We camped a few days next to their Mirador, watching as the small town built around a few cutesy scuba shops and dive hostels exploded as the cruise ships pulled into port each day. It was definitely a town purpose-built for the tourism industry. It was not, however, the blue-green pristine beach we had been hoping to find. A combination of conditions, a large one being rising sea water temperatures, had resulted in a massive seagrass bloom across the coast. We had encountered it in Playa del Carmen, and really every beach we had visited along the Caribbean coast. The brown seagrass would come in with the tide, piled several feet deep in some areas, the beach front hotels trying their best to remove the never-ending burden to ensure their stretch of beach remained walkable. For us it was a very physical reminder of the impact of climate change on our beaches and landscapes.
We made our way to Lake Bacalar next. An immense lake in the lower Yucatan colored the most surreal shade of turquoise blue, dotted with cenotes coloring the water a deep blue. The shore of Lake Bacalar was what we had hoped to find when we were hopping from beach to beach along the Caribbean coast.
We spent the days catching up with other Overlanders, reading, dipping into the shockingly warm water, and hanging out on the swings in the middle of the lake.
The last day in this area we make a quick day stop at the river running into the Lake. The limestone walls of the riverbed from a crusty basin that you can jump into and then let the current take you away. So fun! Just watch those knees on the rock!
Our final days in the Yucatan, and Mexico in general, were spent driving our way out to some very remote Mayan ruins, and taking in a spectacular bat show along the way.
The drive in to this region took us a good four hours. We arrived in the late afternoon and made our way to the unassuming trailhead with the small bat sign posted. This trail would lead us to the mouth of a cave known for the presence of a huge number of bats. We sat by the cave, along with a couple other dozen folks, and quietly waited. Around 7:00 pm, right after dusk, the show began. Just a few bats trickling out at first and then swarms of them, circling together as they exited, leaving a whirlwind in their wake. The smell of the air changed, the wind changed. The long drive there suddenly seemed totally worth the effort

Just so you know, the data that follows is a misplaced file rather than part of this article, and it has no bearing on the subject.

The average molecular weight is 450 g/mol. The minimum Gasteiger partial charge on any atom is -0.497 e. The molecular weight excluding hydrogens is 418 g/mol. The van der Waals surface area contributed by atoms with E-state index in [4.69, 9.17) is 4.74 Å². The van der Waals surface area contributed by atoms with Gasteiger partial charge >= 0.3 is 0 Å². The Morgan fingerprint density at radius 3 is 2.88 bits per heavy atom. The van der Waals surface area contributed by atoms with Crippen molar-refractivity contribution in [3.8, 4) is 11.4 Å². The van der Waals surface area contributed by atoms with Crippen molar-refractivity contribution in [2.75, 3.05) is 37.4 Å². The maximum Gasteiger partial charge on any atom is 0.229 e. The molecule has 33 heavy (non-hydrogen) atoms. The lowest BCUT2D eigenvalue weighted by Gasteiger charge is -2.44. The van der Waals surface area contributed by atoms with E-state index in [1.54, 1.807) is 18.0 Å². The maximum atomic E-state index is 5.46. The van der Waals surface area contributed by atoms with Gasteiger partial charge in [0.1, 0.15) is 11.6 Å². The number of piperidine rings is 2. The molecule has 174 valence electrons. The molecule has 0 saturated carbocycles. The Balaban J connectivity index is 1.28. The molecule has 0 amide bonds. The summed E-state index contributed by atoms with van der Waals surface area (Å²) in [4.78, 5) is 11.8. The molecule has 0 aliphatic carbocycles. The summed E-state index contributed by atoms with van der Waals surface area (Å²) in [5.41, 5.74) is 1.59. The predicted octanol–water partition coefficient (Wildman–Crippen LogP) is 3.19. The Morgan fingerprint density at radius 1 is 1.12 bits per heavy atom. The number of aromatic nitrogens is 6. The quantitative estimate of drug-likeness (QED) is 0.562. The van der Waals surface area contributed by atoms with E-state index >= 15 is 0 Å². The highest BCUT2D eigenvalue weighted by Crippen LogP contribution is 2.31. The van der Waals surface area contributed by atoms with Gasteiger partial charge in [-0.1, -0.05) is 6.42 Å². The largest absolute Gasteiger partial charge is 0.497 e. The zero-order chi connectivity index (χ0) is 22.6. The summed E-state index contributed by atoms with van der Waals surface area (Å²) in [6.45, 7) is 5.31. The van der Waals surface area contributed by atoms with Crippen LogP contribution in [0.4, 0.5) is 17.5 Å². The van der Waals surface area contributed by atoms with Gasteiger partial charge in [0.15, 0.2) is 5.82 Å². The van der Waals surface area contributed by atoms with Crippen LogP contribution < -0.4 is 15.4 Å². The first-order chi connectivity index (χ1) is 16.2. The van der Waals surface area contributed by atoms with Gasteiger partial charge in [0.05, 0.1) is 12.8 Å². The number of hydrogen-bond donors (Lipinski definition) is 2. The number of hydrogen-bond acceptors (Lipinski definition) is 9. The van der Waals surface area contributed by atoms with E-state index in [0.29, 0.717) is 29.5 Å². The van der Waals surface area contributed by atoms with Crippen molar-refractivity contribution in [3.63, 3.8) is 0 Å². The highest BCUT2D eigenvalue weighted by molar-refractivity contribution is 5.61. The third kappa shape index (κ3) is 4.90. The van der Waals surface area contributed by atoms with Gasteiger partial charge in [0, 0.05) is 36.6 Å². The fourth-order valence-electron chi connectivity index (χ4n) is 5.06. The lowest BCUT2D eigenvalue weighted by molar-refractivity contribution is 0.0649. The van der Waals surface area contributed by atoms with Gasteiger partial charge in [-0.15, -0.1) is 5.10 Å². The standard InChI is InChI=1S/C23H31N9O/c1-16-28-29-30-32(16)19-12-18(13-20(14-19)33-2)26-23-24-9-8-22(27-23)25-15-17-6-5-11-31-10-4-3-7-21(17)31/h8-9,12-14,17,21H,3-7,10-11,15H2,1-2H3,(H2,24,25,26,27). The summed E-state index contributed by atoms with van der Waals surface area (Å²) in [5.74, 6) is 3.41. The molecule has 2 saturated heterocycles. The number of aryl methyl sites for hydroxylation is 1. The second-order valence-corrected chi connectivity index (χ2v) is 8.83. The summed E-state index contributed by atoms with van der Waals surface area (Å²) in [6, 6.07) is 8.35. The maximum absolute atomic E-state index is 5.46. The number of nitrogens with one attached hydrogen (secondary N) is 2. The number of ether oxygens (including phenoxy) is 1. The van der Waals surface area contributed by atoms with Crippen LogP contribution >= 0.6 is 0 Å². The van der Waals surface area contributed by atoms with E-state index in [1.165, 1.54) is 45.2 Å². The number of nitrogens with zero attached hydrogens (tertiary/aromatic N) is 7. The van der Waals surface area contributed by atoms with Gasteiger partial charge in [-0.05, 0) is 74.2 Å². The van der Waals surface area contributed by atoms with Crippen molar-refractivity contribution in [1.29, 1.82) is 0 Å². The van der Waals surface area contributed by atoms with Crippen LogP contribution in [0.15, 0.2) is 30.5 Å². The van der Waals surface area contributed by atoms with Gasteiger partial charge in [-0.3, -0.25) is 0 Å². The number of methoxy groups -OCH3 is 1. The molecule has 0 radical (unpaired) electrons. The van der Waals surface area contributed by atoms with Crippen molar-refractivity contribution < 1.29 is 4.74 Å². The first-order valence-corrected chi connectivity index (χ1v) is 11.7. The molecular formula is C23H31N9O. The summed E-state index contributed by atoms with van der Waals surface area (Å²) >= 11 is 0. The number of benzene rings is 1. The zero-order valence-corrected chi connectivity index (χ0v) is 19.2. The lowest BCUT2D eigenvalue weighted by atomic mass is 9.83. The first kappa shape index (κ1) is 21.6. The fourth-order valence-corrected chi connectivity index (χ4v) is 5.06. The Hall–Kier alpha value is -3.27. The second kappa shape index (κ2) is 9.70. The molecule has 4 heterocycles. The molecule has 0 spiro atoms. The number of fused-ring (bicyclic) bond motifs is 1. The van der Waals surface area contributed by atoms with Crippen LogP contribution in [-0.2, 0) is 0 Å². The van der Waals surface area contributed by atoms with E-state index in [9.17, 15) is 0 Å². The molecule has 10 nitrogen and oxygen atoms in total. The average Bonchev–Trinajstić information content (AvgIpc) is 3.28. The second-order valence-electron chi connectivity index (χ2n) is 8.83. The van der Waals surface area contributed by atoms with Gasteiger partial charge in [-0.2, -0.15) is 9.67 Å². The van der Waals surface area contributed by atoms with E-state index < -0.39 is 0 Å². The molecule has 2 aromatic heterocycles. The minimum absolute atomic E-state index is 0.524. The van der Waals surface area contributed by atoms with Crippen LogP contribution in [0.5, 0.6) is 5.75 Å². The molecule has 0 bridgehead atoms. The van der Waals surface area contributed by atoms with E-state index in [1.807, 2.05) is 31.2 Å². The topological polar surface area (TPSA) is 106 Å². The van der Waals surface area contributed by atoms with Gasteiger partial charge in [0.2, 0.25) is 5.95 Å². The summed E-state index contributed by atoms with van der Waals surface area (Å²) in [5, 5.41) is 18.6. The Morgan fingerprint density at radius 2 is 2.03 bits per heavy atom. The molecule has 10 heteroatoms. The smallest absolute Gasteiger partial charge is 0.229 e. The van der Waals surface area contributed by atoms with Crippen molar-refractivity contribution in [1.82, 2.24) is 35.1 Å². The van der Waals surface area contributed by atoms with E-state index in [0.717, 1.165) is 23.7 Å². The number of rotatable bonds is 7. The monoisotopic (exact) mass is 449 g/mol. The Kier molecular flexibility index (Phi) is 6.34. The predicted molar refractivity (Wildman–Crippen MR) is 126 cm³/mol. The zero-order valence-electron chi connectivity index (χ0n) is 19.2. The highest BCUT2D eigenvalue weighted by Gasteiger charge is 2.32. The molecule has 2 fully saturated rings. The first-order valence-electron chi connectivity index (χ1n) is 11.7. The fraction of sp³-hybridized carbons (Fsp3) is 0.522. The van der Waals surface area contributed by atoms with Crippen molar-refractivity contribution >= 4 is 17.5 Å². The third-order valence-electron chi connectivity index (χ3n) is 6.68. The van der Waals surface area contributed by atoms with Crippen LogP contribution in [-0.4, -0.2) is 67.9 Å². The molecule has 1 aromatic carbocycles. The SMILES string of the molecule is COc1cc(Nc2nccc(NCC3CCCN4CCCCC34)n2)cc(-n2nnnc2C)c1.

We had originally planned to visit the ruins of Calakmul. The trouble with these ruins is the (VERY) long road to reach the ruins takes visitors through a wildlife preserve that is very adamant about their no-dog policy. We gave it a shot with Marley, got turned away and headed to a couple other ruins that were some of the best we had seen on our trip. While we can’t speak for the Calakmul ruins, and they are supposed to be incredible, the ruins of Becan were certainly not to the missed.
The crowds were sparse, maybe one or two other people around, and the structures were incredibly well preserved.
Our final few days in Mexico were spent prepping for our border crossing to Belize. Cleaning, stocking up on essentials – the not so glamorous side of #vanlife. Thank to iOverlander we were able to spend our last few days in style camped at a hotel/overlander spot jutting out into the bay of Chetumal.
It’s hard to believe we managed to spend over five months in Mexico, but also hard to imagine leaving it. The expansive country had welcomed us in and we had become perfectly comfortable with all the small things we tend to take for granted at home. We ate a mind-numbing number of tacos, tasted perfectly balanced rich moles, dipped endless numbers of brunuelos in hot cups of the best hot chocolate. We played on remote beaches, dove in protected reefs, scaled our highest mountain to date. We poked our heads into ornate churches that had withstood centuries of history and violence. We walked the remains of ruins, ancient cities built in the most inhospitable of places. We listened to the terrifying cry of the Howler monkeys high up in the trees.
We are two naive gringos who had no idea what we were getting ourselves into when we crossed the border and couldn’t be more grateful we said “the hell with it” and went anyway.